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Manufacturing Tibetan Medicine

The Creation of an Industry and the Moral Economy of Tibetanness

Martin Saxer

304 pages, 20 illus., bibliog., index

ISBN  978-0-85745-772-1 $120.00/£85.00 Hb Published (April 2013)

eISBN 978-0-85745-775-2 eBook


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This is an outstanding piece of scholarship… the overall structure of the book is excellent.”  ·  Sienna Craig, Dartmouth College

This is a timely and well-researched work that brings into focus the intersection between a globally expanding market in Tibetan medicine, the lived practice of medicine production, and issues pertinent to Tibetan identity. It is engaging and insightful, and nicely grounded ethnographically.”  ·  Denise M. Glover, University of Puget Sound

“…a highly readable exploration of medical, socio-cultural, political, economic, and aesthetic issues in the industrial production of Tibetan medicine in the PRC. The author approaches this subject with a pleasing curiosity, often questioning in unexpected ways assumptions that are regularly made about Tibet. I thoroughly enjoyed reading this book.”  ·  Theresia Hofer, University of Oslo

Within a mere decade, hospital pharmacies throughout the Tibetan areas of the People’s Republic of China have been converted into pharmaceutical companies. Confronted with the logic of capital and profit, these companies now produce commodities for a nationwide market. While these developments are depicted as a big success in China, they have also been met with harsh criticism in Tibet. At stake is a fundamental (re-)manufacturing of Tibetan medicine as a system of knowledge and practice. Being important both to the agenda of the Party State’s policies on Tibet and to Tibetan self-understanding, the Tibetan medicine industry has become an arena in which different visions of Tibet’s future clash.

Martin Saxer received a PhD in Social and Cultural Anthropology from the University of Oxford and is currently a Marie Curie Fellow at the Ludwig Maximilian University of Munich. Since 2003, he has worked on the history and contemporary practice of Tibetan medicine in Russia (Buryatia) and Tibet. He is the director of the documentary film ‘Journeys with Tibetan Medicine’ and runs the visual ethnography blog theotherimage.com.

Series: Volume 12, Epistemologies of Healing
Subject: Medical Anthropology
Area: Asia

LC: R603.T5S36 2013

BL: YC.2015.a.6594

BISAC: SOC002010 SOCIAL SCIENCE/Anthropology/Cultural; MED061000 MEDICAL/Occupational & Industrial Medicine; POL000000 POLITICAL SCIENCE/General

BIC: JHMC Social & cultural anthropology, ethnography; PSXM Medical anthropology




Contents

List of Illustrations
Preface
Acknowledgements
Notes on Transliteration and Transcription
Acronyms
Map of Tibet
Cast of Main Characters

Chapter 1. Introduction

  • Perspectives on Tibetan medicine
  • Aku  Jinpa
  • Official Views
  • The Topic of Inquiry
  • Industrial Modernities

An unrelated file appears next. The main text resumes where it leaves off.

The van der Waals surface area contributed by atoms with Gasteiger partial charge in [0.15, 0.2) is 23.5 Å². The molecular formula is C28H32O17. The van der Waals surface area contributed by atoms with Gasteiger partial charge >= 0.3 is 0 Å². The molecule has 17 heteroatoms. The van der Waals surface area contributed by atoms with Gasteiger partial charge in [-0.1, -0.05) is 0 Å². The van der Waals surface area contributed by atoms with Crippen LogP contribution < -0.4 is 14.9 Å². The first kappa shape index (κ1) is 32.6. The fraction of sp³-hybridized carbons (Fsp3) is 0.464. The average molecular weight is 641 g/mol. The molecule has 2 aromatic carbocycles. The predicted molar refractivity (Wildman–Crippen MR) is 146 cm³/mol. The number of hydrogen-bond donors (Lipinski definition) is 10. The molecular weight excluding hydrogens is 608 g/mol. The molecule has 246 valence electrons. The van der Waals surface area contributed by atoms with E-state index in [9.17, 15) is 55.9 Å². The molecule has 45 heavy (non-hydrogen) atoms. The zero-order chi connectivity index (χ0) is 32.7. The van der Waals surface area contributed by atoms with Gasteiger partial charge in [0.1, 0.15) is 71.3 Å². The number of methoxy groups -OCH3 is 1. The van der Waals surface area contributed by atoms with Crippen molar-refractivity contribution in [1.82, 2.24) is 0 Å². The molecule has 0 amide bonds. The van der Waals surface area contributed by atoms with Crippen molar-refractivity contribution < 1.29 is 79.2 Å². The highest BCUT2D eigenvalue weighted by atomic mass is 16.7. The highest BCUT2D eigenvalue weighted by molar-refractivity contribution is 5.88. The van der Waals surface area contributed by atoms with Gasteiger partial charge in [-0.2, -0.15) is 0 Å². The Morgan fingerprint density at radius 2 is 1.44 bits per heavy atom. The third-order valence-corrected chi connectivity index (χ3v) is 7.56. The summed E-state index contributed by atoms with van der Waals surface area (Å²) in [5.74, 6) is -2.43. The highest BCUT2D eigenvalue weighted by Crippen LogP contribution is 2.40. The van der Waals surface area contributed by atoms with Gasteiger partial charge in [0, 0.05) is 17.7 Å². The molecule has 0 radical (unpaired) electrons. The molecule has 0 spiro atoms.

• Tibetanness and the Moral Space of Tradition
  • The Industry as Assemblage
  • Language and Terminology

Chapter 2. The Creation of an Industry

  • Sowa Rigpa and TCM – Different Trajectories
  • Interference and Non-Interference
  • The Making of TCM
  • Tentative Integration of Sowa Rigpa
  • Textbooks, Standardised Practice and Pharmacy
  • From Pharmacy to Factory
  • Reform and Revival
  • Socialist Market Economy
  • Founding Shongpalhachu
  • Tibetan Drug Standards and Chinese Pharmacopoeia
  • The Introduction of Good Manufacturing Practice
  • Ownership and Investment
  • Relations Between GMP Factories and Hospitals
  • The SFDA and National Drug Registration
  • The Size of the Industry
  • Forces at Work

Chapter 3. Manufacturing Good Practice

  • GMP in China
  • The Steps of Production
  • Sourcing and Storage of Raw Materials
  • Simple Pre-Processing: Washing, Trimming, Sorting
  • Complex Pre-Processing: Tsothal
  • Grinding, Mixing, and Making Pills
  • Sterilisation
  • Drying
  • Rationales, Practicalities
  • Validation
  • Self-Inspection

Chapter 4. Raw Materials, Refined

  • Domestic Sourcing Strategies
  • Long-term Relations to Village Collectors
  • Cultivation
  • Commercial Traders
  • Transnational Trade and Border Regimes
  • Import licences
  • Trader Tactics
  • Taxonomy and Legibility
  • Business Cultures
  • CITES and Nepalese Authorities
  • Baru
  • Gyatig
  • Back to Tibet
  • Tactics and Strategies

Chapter 5. Knowledge, Property

  • Owners and Pirates
  • The Problem of Patents
  • Precious Pills, Precious Properties
  • Filtering Knowledge
  • ‘Old’ and ‘New’ Knowledge
  • Randomised Controlled Trials
  • The Knowledge Commodity
  • Decoupling Forms of Knowledge
  • Property, Knowledge

Chapter 6. The Aesthetic Enterprise

  • Disenchantment, Enchantment
  • Mendrup
  • Rituals of GMP
  • Packaging Remedies
  • Design
  • Materiality
  • Advertisement
  • Three Campaigns
  • Visual Themes
  • The Buddhist Company
  • Yuthog
  • Spiritual Spa
  • Arura’s Museum
  • Enchanting Whom?

Chapter 7. The Moral Economy of Tibetanness

  • The Tibetanness Economy
  • Preservation and Development
  • Civilisation, Culture
  • Theme Parks: Manufacturing Minzu
  • Exhibiting Sowa Rigpa and a Farewell to GMP
  • Morality and Spectacles of Authenticity
  • Real and Fake
  • Profit and the Ethics of Being a Doctor
  • The Problem of Trust
  • Balancing Profit with Altruism
  • Morality at Large
  • Building a Harmonious Society, Resisting Culture
  • The Moral Economy at Large

Chapter 8. Conclusions

  • Fallacies
  • One – Industry and Modernism
  • Two – Globalisation and Sinicisation
  • Three – Knowledge
  • Assemblage, Revisited
  • Contemporary by Assemblage
  • Territorial by Assemblage

Bibliography
Glossary

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